ArtsAutosBooksBusinessEducationEntertainmentFamilyFashionFoodGamesGenderHealthHolidaysHomeHubPagesPersonal FinancePetsPoliticsReligionSportsTechnologyTravel

Diggin' For Dinosaurs - Cleveland-Lloyd Dinosaur Quarry

Updated on March 30, 2010

Cleveland-Lloyd Dinosaur Quarry, Utah

A lumbering Camarasaurus wades into a shallow pond to slake its thirst. As the massive dinosaur drinks, its stout, elephantine legs sink into the viscous clay. Struggling to extract its limbs only buries them deeper. The beast bellows an alarm call, which lures a trio of hungry allosaurs to the pond. The carnivores rush in to chomp the flanks of their prey, but before they can reach the helpless camarasaur, they notice their pace slowing. Each step mires the predators deeper in mud until only their thrashing heads remain above water.

Whether or not this scene played out some 147 million years ago is a matter of speculation, but a similar scenario likely did. The Cleveland-Lloyd Dinosaur Quarry in central Utah constitutes one of the most puzzling and dramatic dinosaur death traps ever excavated. Unlike the floods that formed the mass dinosaur graveyards at sites such as Ghost Ranch or Dinosaur National Monument, the deposits at Cleveland-Lloyd formed in still water. And unlike most dinosaur deathbeds, where herbivores dominate among the deceased, nearly three-quarters of the bones pulled from the Cleveland-Lloyd quarry come from meat-eating dinosaurs.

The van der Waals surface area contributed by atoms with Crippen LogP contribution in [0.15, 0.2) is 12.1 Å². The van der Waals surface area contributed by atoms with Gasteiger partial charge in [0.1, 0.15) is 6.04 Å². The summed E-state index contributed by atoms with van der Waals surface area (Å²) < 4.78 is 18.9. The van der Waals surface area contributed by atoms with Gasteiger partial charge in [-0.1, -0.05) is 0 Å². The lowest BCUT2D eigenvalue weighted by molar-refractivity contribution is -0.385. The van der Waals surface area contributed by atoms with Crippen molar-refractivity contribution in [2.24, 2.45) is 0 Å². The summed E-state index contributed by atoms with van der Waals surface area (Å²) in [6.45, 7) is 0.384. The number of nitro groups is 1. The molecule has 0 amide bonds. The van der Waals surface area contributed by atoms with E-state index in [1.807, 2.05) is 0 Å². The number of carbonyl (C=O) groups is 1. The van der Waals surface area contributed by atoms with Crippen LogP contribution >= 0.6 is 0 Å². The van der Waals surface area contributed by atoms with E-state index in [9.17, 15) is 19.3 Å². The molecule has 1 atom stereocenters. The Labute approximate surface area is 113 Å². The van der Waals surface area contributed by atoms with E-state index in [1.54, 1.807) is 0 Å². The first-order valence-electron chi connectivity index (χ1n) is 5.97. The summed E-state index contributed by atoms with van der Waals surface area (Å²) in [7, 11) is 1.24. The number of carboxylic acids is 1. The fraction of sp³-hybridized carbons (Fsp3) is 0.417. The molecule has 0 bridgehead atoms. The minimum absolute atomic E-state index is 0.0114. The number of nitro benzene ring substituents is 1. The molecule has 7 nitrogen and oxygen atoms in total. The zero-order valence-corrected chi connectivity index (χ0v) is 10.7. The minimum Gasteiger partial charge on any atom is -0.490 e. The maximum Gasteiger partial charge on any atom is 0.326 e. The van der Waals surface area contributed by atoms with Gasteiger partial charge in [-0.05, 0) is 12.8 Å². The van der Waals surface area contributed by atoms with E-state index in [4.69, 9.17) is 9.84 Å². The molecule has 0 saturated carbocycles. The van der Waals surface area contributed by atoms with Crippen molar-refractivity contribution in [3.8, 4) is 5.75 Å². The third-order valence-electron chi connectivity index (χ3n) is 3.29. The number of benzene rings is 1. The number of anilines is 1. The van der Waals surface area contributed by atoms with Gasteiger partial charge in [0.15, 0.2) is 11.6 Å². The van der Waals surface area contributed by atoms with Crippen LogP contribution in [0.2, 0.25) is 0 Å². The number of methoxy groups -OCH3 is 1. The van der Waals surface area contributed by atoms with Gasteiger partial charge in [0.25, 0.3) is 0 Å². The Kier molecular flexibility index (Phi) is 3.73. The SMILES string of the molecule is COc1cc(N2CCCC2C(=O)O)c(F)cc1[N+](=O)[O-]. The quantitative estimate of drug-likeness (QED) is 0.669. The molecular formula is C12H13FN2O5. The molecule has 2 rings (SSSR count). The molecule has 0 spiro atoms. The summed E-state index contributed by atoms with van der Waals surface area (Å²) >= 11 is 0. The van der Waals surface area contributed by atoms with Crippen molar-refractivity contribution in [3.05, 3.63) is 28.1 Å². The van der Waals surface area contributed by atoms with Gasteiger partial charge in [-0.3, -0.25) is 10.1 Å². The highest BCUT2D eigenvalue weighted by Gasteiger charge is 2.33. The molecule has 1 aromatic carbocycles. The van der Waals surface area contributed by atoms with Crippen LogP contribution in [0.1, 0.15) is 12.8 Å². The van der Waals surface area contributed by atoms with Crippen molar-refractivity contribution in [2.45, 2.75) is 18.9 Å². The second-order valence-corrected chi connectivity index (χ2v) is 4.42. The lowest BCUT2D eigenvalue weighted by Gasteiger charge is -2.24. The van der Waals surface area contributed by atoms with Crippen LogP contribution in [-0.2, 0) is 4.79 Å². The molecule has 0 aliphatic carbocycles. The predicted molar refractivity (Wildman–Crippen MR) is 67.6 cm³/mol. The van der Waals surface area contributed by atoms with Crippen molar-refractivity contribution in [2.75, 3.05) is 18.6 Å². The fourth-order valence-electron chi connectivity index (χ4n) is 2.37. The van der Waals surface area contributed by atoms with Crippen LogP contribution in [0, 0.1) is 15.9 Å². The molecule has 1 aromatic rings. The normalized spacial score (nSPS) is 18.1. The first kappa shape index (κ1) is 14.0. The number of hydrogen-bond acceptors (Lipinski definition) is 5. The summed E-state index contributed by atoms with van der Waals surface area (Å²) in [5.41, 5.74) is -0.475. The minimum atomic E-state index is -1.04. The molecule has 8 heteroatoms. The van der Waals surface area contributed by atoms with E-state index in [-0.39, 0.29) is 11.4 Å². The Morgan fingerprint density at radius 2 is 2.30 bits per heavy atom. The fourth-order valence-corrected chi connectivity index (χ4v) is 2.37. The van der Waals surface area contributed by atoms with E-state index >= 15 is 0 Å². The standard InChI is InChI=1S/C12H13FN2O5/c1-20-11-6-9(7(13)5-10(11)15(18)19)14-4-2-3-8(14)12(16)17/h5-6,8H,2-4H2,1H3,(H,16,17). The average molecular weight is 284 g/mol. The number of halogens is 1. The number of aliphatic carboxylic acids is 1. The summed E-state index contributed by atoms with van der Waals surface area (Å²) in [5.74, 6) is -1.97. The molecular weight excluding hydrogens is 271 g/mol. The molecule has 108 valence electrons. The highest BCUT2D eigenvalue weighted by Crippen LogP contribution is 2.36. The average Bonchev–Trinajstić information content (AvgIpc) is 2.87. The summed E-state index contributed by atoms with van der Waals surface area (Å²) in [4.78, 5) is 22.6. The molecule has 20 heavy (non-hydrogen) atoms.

The bounty of bones numbers more than 12,000 from a dozen kinds of dinosaurs and represents at least 70 individuals, including 44 Allosaurus fragilis. The top predator of the middle Jurassic, Allosaurus was widespread and abundant. Some palaeontologists suggest that the high numbers found at Cleveland-Lloyd might be because they hunted in packs, at least as juveniles. Though smaller than Tyrannosaurus, Allosaurus had beefier arms and bigger claws (with three on each hand to T. rex's two), so just one out stalking would have inspired intense fear. Smaller carnivores, Ceratosaurus, Stokeosaurus, and Marshosaurus, hunted or scavenged here as well.

The dinosaur bones, stained jet black from manganese oxide in ancient groundwater, were scattered but otherwise preserved remarkably intact and unweathered. Excavation started in 1929, and discoveries began soon after William Lee Stokes, a Princeton student from nearby Cleveland, Utah, and the future state geologist, arrived at the site in 1939 with some shovels and a poorly paid assistant. Various teams worked off and on until 1990. Fossils removed from Cleveland-Lloyd have stocked museum displays worldwide, and an unknown number of bones are still buried here.

Two metal sheds cover the quarry site, where visitors can still see original fossils in place and casts of other bones from a metal walkway just above the excavation. The yard-wide pelvis of Camarasaurus on display has dinosaur tooth marks carved into it.